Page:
The performance of AUGUSTUS has been extensively evaluated on sequence data from human and Drosophila (7,8) (http://webdoc.sub.gwdg.de/diss/2004/stanke/). These studies showed that, especially for long input sequences, the accuracy of our program is superior to that of existing ab initio gene finding approaches. To make our tool available to the research community, we have set up a WWW server at GOBICS (Göttingen Bioinformatics Compute Server) (9).

AUGUSTUS may be forced to predict an exon, an intron, a splice site, a translation start or a translation end point at a certain position in the sequence. An arbitrary number of such constraints is allowed and supported types of constraints are given in Table 1.

Table 1
The types of constraints that can be imposed by the user on the predicted gene structure

With the term gene structure, we refer to a segmentation of the input sequence into any meaningful sequence of exons, introns and intergenic regions. This includes the possibility of having no genes at all or of having multiple genes. AUGUSTUS tries to predict a gene structure that

  1. is (biologically) consistent in the following sense:
    1. No exon contains an in-frame stop codon.
    2. The splice sites obey the gt–ag consensus. All complete genes start with atg and end with a stop codon.
    3. Each gene ends before the next gene starts.
    4. The lengths of single exons and introns exceed a species-dependent minimal length.
  2. That obeys all given constraints.

Among all gene structures that are consistent and that obey all constraints, AUGUSTUS finds the most likely gene structure. A constraint may contradict the biological consistency. For example, an exonpart constraint may be impossible to realize because there is no containing open reading frame with allowed exon boundaries. If no consistent gene structure is possible, which obeys all constraints, then some constraints are ignored. Also, if two or more constraints contradict each other, then AUGUSTUS obeys only that constraint that fits better to the model. Figure 1 illustrates the concept. Further examples are on the page http://augustus.gobics.de/help.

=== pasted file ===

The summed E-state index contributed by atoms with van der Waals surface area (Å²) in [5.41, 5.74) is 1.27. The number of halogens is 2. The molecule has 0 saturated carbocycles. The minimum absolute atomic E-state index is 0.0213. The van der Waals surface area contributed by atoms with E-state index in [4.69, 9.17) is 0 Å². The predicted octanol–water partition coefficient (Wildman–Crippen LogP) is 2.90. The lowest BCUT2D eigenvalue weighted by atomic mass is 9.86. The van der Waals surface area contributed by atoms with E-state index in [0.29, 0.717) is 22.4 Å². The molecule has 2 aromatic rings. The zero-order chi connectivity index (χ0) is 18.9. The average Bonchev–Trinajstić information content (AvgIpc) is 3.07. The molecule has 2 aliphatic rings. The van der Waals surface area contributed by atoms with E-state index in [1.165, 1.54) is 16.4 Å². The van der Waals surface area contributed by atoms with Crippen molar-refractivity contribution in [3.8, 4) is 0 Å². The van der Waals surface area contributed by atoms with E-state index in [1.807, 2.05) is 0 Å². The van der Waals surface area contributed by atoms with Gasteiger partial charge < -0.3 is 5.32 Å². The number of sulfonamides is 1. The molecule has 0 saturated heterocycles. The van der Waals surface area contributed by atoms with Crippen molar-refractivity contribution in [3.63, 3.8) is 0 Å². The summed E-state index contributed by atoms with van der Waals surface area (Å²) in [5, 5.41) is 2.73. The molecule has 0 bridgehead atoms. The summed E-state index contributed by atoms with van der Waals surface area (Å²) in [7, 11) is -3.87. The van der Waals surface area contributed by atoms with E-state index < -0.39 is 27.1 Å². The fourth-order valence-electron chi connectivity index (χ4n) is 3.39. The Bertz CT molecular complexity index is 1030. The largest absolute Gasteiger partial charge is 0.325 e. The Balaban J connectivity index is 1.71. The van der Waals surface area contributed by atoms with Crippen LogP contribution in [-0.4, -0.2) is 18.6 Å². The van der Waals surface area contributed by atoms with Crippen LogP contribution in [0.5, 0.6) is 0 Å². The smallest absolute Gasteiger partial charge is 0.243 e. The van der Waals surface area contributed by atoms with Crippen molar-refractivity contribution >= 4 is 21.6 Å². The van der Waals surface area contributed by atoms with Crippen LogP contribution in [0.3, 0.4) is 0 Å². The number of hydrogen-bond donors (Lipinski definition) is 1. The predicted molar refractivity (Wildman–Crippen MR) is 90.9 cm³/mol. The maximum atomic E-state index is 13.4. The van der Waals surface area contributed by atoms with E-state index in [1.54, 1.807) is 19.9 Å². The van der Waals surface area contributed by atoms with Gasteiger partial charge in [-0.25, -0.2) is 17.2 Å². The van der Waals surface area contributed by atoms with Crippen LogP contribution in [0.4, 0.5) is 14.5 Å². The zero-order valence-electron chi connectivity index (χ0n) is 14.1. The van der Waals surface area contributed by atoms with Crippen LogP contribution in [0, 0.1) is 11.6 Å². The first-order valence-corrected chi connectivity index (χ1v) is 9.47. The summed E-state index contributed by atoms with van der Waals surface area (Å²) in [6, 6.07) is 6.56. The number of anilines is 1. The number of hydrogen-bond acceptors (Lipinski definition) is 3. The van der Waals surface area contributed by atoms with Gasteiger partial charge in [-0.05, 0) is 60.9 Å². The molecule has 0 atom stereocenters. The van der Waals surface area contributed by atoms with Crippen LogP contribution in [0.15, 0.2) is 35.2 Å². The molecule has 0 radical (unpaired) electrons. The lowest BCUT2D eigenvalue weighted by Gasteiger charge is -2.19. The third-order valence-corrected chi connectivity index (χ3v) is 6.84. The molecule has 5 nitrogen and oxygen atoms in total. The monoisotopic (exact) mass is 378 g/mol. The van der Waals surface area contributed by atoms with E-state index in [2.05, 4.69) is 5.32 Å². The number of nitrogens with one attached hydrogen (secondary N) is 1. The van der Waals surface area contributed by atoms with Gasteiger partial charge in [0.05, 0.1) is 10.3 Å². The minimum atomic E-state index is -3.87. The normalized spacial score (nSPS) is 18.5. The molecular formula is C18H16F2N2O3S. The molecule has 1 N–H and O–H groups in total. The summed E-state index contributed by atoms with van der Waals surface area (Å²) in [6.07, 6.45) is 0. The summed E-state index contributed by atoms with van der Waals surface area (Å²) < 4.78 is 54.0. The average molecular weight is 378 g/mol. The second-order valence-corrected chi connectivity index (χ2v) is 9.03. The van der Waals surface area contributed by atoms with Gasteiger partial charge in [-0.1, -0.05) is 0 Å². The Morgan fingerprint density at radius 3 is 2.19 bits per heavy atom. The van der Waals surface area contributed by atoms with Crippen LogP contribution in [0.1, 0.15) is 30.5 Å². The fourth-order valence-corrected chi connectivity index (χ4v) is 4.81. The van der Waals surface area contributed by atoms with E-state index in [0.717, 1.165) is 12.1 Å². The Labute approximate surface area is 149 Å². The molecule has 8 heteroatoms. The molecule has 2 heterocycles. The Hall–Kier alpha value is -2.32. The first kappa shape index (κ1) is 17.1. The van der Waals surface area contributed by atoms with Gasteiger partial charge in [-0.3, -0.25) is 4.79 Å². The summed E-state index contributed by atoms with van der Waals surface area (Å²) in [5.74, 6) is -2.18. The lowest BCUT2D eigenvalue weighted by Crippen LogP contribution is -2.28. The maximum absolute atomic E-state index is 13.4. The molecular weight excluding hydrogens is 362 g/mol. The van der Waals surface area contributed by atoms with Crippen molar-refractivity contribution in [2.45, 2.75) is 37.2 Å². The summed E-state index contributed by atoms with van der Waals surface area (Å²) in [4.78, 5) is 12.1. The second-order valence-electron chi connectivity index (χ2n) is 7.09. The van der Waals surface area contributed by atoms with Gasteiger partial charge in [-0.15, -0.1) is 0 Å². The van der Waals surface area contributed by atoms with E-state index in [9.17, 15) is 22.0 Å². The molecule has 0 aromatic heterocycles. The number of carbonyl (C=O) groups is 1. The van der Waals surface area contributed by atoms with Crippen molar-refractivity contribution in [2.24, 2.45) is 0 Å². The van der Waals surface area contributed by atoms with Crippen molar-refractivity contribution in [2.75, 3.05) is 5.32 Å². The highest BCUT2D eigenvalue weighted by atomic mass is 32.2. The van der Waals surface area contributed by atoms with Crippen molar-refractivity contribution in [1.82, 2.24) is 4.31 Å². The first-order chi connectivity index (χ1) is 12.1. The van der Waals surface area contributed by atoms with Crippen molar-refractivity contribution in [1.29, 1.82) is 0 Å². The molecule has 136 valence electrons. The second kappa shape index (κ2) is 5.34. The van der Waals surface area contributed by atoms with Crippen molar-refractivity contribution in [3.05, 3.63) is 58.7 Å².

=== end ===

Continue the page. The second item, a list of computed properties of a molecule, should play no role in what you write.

Figure 1
A contrived example for user constraints on the predicted gene structure. The top line shows the prediction of AUGUSTUS on a sequence of 5000 bp when no constraints are input. It predicted an incomplete gene with seven exons. The middle line shows six ...



The AUGUSTUS web server allows to upload a DNA sequence in FASTA format or multiple sequences in multiple FASTA format or to paste a sequence into the web form. The maximal total length of the sequences submitted to the server is 3 million base pairs. Currently, AUGUSTUS has four species-specific parameter sets that can be chosen at the web site: Homo sapiens, Drosophila melanogaster, Arabidopsis thaliana and Brugia malayi. Parameter sets for further species are in preparation. The optional constraints may either be uploaded as a file or entered directly into the web form in ‘General Feature Format’ (GFF). Examples and a detailed description are available at http://augustus.gobics.de/help.

Furthermore, there are two global options for the predicted gene structure. First, the user can restrict the predicted gene structure to contain either exactly one complete gene, or any number of complete genes, or at least one complete gene, or, by default, any number of genes, which may be partial at the boundaries of the sequence. Second, the user may suspend the above consistency requirement that each gene ends before the next gene starts. Then, the genes are predicted independently on both strands and genes on different strands may overlap or may be nested.


The prediction consists of the protein coding parts of the genes as well as the amino acid sequences of the predicted genes. AUGUSTUS outputs its results both in graphical and in text format. The results page of the web server shows for each sequence a clickable thumbnail and links to images in pdf and postscript format. The pictures are generated with the program gff2ps (10) from the text output. The text output is in the General Feature Format proposed by Richard Durbin and David Haussler. The Sanger Institute lists at http://www.sanger.ac.uk/Software/formats/GFF a large number of tools that work with the GFF. In this format, the results contain for each exon one line with data fields separated by a TAB character. These data fields include the start and end position of the exon, a name for the sequence, a name for the gene and whether it is on the forward or reverse strand.


The authors thank Oliver Keller for testing and giving helpful comments on the user interface. The Open Access publication charges for this article will be paid from the annual group budget.

Conflict of interest statement. None declared.